I preferred Moore's League of Extraordinary Gentlemen, especially in the irony that the victorian team of meta-humans was led by a woman. The first two books are sheer entertainment, and again show Moore's wonderful capacity for subversion. The artwork is exquisite. Thereafter, the books become more obscure and less entertaining as Moore's obsession with magic kicks in and he explores the idea of the Blazing World. The Black Dossier has a near impenetrable section in 3D, while the three books of the Century trilogy go in for a lot of hocus pocus. I enjoyed the first one, which focuses on Nemo's daughter... but I found the other two to be just rather strange and sad.

    Mark Millar's 'Wanted' was a gleefully amoral swipe at the genre, with its premise that the world was taken over by super-criminals who then killed all the heroes. It's dumb glossy fun, pretty much the opposite of what Allan Moore does. The movie is more or less a different story that takes a few scenes from the book, but at least has the decency to show us Angelina Jolie's bottom. Sigh....

    Sorry... i got lost for a minute there.... I quite enjoyed Joe Hill's The Cape, much of which was inexplicable but still strangely involving... and I'm enjoying the prequel as it unfolds now. It's one of those 'keep it vague' plots, but I can dig it.

    That's it from me... I'm very interested to read recommendations from others on this board.
    Last edited by Simon Rogerson; 09-27-2012, 01:26 PM.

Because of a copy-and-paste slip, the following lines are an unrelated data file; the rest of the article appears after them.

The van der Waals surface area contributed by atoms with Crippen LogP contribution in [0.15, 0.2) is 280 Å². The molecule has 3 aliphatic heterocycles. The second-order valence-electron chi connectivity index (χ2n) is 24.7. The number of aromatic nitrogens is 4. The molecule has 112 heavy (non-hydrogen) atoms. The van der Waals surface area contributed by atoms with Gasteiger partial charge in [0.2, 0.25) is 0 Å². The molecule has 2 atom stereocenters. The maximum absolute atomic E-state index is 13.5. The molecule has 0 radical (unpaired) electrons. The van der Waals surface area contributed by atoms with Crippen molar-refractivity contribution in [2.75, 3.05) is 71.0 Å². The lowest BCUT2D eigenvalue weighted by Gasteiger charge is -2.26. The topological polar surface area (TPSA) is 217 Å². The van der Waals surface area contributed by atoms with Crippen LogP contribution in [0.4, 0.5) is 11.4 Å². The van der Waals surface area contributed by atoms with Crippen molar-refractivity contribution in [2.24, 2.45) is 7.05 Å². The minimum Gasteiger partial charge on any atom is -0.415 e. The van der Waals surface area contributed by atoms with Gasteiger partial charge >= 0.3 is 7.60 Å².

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    • #3
      It's an odd topic. Why is there a fiction/adventure genre called "superheroes"? Well, because:

      the genre was created simultaneous with the advent of comic books
      Comic books were popular with children
      "Superpowers" enabled the characters to have fantastic adventures appealing to children

      Why do superheroes wear bright, skin-tight costumes?

      Because the first ones did, similar to circus characters
      Because they are easier to draw that way

      The huge, ongoing genre of fiction just cried out for the Gruenwald "Squadron Supreme" and Moore's "Watchmen" asking- what would a world with such characters be like? What woould be their motives? Their limits?

      Simon, I agree with your take on "Watchmen". I think it's brilliant prose, and not really undermined artistically by the falseness of some of its themes (the idea that putting US nukes in Europe in the mid-80s would make a nuclear war inevitable turned out, thankfully, to be totally wrong).

      "The Boys" started out mocking the tropes of the genre, and is at its best when its most biting in its humor.